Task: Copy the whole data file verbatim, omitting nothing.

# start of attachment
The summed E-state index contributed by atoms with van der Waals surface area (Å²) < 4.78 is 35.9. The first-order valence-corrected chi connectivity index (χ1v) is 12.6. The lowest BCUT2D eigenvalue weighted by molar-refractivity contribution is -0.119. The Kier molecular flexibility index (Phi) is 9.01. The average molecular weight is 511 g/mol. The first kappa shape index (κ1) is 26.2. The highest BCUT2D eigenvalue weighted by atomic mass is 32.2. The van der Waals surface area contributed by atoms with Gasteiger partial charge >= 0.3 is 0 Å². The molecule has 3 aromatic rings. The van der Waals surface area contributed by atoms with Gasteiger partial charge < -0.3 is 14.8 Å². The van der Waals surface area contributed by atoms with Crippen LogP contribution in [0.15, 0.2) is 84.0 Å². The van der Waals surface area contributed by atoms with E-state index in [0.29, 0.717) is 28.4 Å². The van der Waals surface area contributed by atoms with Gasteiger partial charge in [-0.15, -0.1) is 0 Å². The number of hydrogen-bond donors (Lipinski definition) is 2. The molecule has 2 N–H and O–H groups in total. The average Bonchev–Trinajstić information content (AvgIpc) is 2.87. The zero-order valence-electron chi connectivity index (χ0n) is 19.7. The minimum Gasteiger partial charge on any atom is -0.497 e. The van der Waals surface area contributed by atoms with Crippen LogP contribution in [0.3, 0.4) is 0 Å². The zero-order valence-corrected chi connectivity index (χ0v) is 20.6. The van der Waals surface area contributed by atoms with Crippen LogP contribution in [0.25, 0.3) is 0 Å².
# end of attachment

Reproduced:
The summed E-state index contributed by atoms with van der Waals surface area (Å²) < 4.78 is 35.9. The first-order valence-corrected chi connectivity index (χ1v) is 12.6. The lowest BCUT2D eigenvalue weighted by molar-refractivity contribution is -0.119. The Kier molecular flexibility index (Phi) is 9.01. The average molecular weight is 511 g/mol. The first kappa shape index (κ1) is 26.2. The highest BCUT2D eigenvalue weighted by atomic mass is 32.2. The van der Waals surface area contributed by atoms with Gasteiger partial charge >= 0.3 is 0 Å². The molecule has 3 aromatic rings. The van der Waals surface area contributed by atoms with Gasteiger partial charge < -0.3 is 14.8 Å². The van der Waals surface area contributed by atoms with Crippen LogP contribution in [0.15, 0.2) is 84.0 Å². The van der Waals surface area contributed by atoms with E-state index in [0.29, 0.717) is 28.4 Å². The van der Waals surface area contributed by atoms with Gasteiger partial charge in [-0.15, -0.1) is 0 Å². The number of hydrogen-bond donors (Lipinski definition) is 2. The molecule has 2 N–H and O–H groups in total. The average Bonchev–Trinajstić information content (AvgIpc) is 2.87. The zero-order valence-electron chi connectivity index (χ0n) is 19.7. The minimum Gasteiger partial charge on any atom is -0.497 e. The van der Waals surface area contributed by atoms with Crippen LogP contribution in [0.3, 0.4) is 0 Å². The zero-order valence-corrected chi connectivity index (χ0v) is 20.6. The van der Waals surface area contributed by atoms with Crippen LogP contribution in [0.25, 0.3) is 0 Å².